Public Justice Fights “The Blob” in the California Supreme Court

Public Justice Fights “The Blob” in the California Supreme Court

by Leslie Brueckner
Senior Attorney

Image by Insomnia Cured Here via Flickr

Over the course of four months in late 2015 and early 2016, a natural gas well in California released thousands of tons of methane and other chemicals into the air. To put the seriousness of this event into context, consider that the leak resulted in 220 times more methane escaping than in the 2010 Deepwater Horizon disaster.

The well blowout went on for months, causing Governor Jerry Brown to declare a State of Emergency and resulting in 15,000 area residents being forced to evacuate their homes over the course of six months. In fact, the situation was so severe that the Federal Aviation Administration restricted flights over the area out of a fear that planes could ignite fumes from the leak.

There’s no doubt the incident – which single-handedly increased California’s greenhouse gas emission by an astounding 25% – had a major impact on the climate and the residents who were forced to leave their homes for months as the Southern California Gas Company tried – no fewer than 8 times – to “kill” the blowout. But it also had a significant and dire impact on another community, too: The small business owners whose livelihoods were jeopardized by the Gas Company’s irresponsible behavior and inability to fix the crisis they created.

Earlier this week, Public Justice joined their fight, enlisting in their high-profile case before the California Supreme Court. The question before the court is basically this: Does the “economic loss rule” prohibit tort victims from recovering damages that are the result of this environmental catastrophe?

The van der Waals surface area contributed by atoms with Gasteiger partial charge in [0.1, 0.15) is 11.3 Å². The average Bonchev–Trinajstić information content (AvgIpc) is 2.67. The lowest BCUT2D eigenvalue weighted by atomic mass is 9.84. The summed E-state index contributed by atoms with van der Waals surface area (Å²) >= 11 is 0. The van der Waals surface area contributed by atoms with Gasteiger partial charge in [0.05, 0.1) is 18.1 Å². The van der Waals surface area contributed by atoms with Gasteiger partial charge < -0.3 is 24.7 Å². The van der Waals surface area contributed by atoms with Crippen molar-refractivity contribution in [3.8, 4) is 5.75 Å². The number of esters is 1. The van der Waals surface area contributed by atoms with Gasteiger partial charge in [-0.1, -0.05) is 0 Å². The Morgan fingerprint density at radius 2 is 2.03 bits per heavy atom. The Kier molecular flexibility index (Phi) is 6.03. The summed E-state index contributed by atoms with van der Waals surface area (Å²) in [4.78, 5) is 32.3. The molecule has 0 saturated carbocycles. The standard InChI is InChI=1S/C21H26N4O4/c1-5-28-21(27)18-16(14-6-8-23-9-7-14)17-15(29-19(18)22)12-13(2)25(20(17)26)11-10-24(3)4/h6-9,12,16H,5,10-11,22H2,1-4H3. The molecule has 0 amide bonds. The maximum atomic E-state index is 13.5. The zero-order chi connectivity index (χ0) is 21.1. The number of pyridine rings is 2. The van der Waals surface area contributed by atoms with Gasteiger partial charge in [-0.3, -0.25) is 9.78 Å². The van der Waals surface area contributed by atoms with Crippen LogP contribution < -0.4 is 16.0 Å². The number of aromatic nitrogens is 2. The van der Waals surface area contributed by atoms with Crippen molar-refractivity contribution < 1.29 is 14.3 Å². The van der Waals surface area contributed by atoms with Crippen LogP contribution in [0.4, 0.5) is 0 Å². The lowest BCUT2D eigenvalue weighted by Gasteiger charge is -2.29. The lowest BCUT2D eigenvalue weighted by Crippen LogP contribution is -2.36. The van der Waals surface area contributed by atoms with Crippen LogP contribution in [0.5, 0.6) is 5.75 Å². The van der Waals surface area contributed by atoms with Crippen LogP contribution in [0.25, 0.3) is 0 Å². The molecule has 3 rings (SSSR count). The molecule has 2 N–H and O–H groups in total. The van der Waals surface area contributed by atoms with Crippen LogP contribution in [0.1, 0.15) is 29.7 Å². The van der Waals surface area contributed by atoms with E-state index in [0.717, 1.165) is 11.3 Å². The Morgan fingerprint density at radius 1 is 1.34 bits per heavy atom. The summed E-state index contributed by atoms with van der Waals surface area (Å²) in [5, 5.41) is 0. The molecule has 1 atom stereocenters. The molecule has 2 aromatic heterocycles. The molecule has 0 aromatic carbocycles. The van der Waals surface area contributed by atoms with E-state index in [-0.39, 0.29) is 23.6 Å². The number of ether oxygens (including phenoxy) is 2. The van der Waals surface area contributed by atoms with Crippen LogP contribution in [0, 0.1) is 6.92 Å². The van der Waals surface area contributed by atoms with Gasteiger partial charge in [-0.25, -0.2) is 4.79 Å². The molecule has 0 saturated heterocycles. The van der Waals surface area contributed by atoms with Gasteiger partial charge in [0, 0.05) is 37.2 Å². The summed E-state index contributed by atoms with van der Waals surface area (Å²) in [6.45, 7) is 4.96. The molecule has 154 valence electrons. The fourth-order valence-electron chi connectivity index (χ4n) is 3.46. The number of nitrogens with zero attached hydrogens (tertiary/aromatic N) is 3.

Our clients – a class of more than 400 small businesses (including a daycare center and various non-profits) – allege that negligence by Southern California Gas led to the collapse of the local economy, which naturally impacted our clients significantly. (It turns out that the company actually removed the well’s safety valve and then lied to regulators about having done so for more than three decades.)

Despite the alarming evidence that this was a disaster that could have been prevented – and despite the economic impact it has had on local businesses – a California appeals court threw out the lawsuit, saying the claims were barred by the economic loss rule, a doctrine that has been colorfully likened to the 1958 B-movie classic The Blob and called an “ever-expanding, all-consuming alien life form” that could “consume much of tort law if left unchecked.”

The court’s decision held that these local small businesses only (yes, only) incurred economic damages – meaning, lost business because residents didn’t want to frequent a neighborhood where the air could literally be lit on fire because of the chemicals floating around – and not property damage or personal injury and, therefore, weren’t owed one penny from Southern California Gas. It didn’t matter, the court held, if their economic losses were a direct, foreseeable result of the company’s gross negligence. It also didn’t matter if the company knew darn well that its negligence could result in the worst methane gas leak in U.S. history.

We disagree, and think the appeals court’s ruling was just plain wrong. When a company’s gross negligence seriously injures local businesses relying on a thriving community for their livelihood, the company should compensate the business owners for their losses.

That’s why we’re asking the California Supreme Court to step in, stop “the Blob” in its tracks and confine the economic loss rule to the contract context (where it belongs). By doing so, the Court can finally grant our clients access to the justice they deserve.

(Stay tuned to the Public Justice blog for more stories about the small business owners impacted by this horrific environmental disaster and our work to ensure justice prevails. In the meantime, our brief filed earlier this week will give you all the details you need to know about the leak, the economic loss rule and “the Blob,” though not necessarily in that order.)

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